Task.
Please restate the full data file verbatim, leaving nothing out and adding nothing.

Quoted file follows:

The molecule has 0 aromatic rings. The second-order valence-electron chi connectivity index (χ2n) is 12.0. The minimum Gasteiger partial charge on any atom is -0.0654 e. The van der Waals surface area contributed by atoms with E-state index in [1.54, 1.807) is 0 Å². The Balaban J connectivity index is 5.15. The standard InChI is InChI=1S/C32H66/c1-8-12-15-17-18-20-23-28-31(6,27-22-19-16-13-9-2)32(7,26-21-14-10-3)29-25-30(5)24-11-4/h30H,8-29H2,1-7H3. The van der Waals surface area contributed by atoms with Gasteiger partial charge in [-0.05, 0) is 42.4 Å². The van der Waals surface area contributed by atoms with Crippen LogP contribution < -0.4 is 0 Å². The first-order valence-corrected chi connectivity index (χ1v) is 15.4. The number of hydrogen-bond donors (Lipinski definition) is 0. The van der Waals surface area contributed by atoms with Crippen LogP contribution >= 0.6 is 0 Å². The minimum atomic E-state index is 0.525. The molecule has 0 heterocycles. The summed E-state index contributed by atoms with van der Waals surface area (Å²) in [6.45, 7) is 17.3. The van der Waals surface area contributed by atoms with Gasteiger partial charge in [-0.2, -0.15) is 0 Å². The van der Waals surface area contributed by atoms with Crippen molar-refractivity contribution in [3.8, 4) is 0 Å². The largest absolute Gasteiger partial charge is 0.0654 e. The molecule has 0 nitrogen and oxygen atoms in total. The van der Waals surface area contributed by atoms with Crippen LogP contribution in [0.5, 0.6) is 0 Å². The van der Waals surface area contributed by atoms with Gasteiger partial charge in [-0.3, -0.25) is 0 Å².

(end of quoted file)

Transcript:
The molecule has 0 aromatic rings. The second-order valence-electron chi connectivity index (χ2n) is 12.0. The minimum Gasteiger partial charge on any atom is -0.0654 e. The van der Waals surface area contributed by atoms with E-state index in [1.54, 1.807) is 0 Å². The Balaban J connectivity index is 5.15. The standard InChI is InChI=1S/C32H66/c1-8-12-15-17-18-20-23-28-31(6,27-22-19-16-13-9-2)32(7,26-21-14-10-3)29-25-30(5)24-11-4/h30H,8-29H2,1-7H3. The van der Waals surface area contributed by atoms with Gasteiger partial charge in [-0.05, 0) is 42.4 Å². The van der Waals surface area contributed by atoms with Crippen LogP contribution < -0.4 is 0 Å². The first-order valence-corrected chi connectivity index (χ1v) is 15.4. The number of hydrogen-bond donors (Lipinski definition) is 0. The van der Waals surface area contributed by atoms with Crippen LogP contribution >= 0.6 is 0 Å². The minimum atomic E-state index is 0.525. The molecule has 0 heterocycles. The summed E-state index contributed by atoms with van der Waals surface area (Å²) in [6.45, 7) is 17.3. The van der Waals surface area contributed by atoms with Gasteiger partial charge in [-0.2, -0.15) is 0 Å². The van der Waals surface area contributed by atoms with Crippen molar-refractivity contribution in [3.8, 4) is 0 Å². The largest absolute Gasteiger partial charge is 0.0654 e. The molecule has 0 nitrogen and oxygen atoms in total. The van der Waals surface area contributed by atoms with Crippen LogP contribution in [0.5, 0.6) is 0 Å². The van der Waals surface area contributed by atoms with Gasteiger partial charge in [-0.3, -0.25) is 0 Å².